The process was marred by challenges in bringing the two groups’ management teams together and over how the U.S. would treat the change of ownership of their global assets, including Swiss pesticide producer Syngenta AG, according to the report.
Instead of a full merger, Sinochem will probably attempt to take over several of ChemChina’s most-valuable assets in an acquisition much smaller than originally planned, according to the report. One of the people added that the merger process had not been completely abandoned.
Press officials at both companies didn’t immediately respond to requests for comment. China’s State-owned Asset Supervision & Administration Commission didn’t immediately respond to faxed questions.
The merger, which has been in the works for at least three years, was set to reshape the global chemicals industry and create an oil-to-chemicals company with more than $100 billion in assets. The deal was said to have been close to completion as long ago as December after senior officials finished preparatory work. The two parent companies have shared a chairman since the appointment in July 2018 of Sinochem’s Ning Gaoning to the same role at ChemChina. Widely known as Frank Ning, he was seen as the driving force behind the plans to combine the companies.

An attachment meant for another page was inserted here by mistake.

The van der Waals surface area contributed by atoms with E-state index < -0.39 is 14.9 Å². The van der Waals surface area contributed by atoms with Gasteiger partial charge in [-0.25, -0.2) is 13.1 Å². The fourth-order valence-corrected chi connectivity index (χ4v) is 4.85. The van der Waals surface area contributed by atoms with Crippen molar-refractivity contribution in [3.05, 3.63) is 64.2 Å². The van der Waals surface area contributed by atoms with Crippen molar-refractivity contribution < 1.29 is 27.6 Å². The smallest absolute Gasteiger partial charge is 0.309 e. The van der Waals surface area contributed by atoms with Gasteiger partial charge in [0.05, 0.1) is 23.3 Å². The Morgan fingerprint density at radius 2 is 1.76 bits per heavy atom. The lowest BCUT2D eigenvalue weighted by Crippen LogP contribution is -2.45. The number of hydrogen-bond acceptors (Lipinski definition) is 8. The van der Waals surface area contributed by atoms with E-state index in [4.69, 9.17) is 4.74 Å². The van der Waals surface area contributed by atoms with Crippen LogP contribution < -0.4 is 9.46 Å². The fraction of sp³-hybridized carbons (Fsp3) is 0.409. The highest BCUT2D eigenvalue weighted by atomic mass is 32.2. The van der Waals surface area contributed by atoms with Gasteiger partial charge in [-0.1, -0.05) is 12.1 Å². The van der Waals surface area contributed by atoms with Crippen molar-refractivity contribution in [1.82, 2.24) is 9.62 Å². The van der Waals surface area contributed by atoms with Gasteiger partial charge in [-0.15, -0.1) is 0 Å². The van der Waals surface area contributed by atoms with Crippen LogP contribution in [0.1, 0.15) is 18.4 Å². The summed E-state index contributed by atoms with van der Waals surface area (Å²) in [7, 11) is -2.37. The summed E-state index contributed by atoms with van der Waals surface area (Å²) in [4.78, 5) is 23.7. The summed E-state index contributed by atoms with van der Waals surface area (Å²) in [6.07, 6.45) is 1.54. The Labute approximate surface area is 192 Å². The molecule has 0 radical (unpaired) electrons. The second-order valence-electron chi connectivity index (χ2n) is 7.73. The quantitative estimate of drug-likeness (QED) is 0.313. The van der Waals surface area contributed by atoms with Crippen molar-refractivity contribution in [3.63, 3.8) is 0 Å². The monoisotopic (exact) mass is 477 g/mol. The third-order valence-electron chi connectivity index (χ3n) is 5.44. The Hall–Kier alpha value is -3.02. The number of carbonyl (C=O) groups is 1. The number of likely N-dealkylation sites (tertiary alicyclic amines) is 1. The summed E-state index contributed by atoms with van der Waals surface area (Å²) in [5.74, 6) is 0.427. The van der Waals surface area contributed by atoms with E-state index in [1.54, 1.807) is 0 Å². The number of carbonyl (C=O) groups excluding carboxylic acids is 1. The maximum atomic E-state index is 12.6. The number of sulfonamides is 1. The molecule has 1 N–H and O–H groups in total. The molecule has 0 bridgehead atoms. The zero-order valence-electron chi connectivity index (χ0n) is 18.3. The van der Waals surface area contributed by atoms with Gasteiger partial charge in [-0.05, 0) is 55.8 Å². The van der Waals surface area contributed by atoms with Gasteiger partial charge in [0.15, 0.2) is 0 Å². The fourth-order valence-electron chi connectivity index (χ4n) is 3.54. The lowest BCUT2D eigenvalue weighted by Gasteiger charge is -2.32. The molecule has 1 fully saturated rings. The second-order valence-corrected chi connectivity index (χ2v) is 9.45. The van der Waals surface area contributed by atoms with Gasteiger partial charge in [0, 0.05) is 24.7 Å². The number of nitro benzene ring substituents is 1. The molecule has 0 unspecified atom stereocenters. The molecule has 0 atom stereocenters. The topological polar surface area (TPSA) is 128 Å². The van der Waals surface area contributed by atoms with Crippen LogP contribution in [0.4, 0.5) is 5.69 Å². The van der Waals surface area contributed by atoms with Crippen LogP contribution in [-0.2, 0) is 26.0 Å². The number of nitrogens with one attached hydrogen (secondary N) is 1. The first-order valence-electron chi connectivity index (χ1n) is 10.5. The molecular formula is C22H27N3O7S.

The credit spread on ChemChina’s dollar bonds widened by about 5 basis points across the curve after the report, according to credit traders.
The firms have been focusing on listing various units, including Syngenta, which ChemChina acquired for $43 billion in 2017. Top officials at the company, formally known as China National Chemical Corp., have begun internal work to prepare for a listing of the Swiss pesticide producer as soon as the middle of next year, Bloomberg reported in August. Sinochem, meanwhile, was said to be considering a listing of its oil trading and refining unit.